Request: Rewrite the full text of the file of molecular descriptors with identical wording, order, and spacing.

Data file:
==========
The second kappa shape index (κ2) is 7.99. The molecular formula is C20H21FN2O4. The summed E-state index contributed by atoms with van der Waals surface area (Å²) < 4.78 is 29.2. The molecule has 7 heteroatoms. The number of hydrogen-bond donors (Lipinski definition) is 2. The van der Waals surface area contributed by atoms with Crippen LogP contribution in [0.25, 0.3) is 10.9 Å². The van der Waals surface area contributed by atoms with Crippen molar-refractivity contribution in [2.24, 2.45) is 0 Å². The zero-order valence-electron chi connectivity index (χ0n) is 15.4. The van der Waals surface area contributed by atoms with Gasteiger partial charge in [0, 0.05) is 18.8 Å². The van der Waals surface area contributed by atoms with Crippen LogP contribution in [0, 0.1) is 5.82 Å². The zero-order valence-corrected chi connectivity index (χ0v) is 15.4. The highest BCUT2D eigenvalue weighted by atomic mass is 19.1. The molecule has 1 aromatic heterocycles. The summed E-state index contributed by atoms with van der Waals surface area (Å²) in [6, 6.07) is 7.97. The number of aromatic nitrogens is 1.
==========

The second kappa shape index (κ2) is 7.99. The molecular formula is C20H21FN2O4. The summed E-state index contributed by atoms with van der Waals surface area (Å²) < 4.78 is 29.2. The molecule has 7 heteroatoms. The number of hydrogen-bond donors (Lipinski definition) is 2. The van der Waals surface area contributed by atoms with Crippen LogP contribution in [0.25, 0.3) is 10.9 Å². The van der Waals surface area contributed by atoms with Crippen molar-refractivity contribution in [2.24, 2.45) is 0 Å². The zero-order valence-electron chi connectivity index (χ0n) is 15.4. The van der Waals surface area contributed by atoms with Gasteiger partial charge in [0, 0.05) is 18.8 Å². The van der Waals surface area contributed by atoms with Crippen LogP contribution in [0, 0.1) is 5.82 Å². The zero-order valence-corrected chi connectivity index (χ0v) is 15.4. The highest BCUT2D eigenvalue weighted by atomic mass is 19.1. The molecule has 1 aromatic heterocycles. The summed E-state index contributed by atoms with van der Waals surface area (Å²) in [6, 6.07) is 7.97. The number of aromatic nitrogens is 1.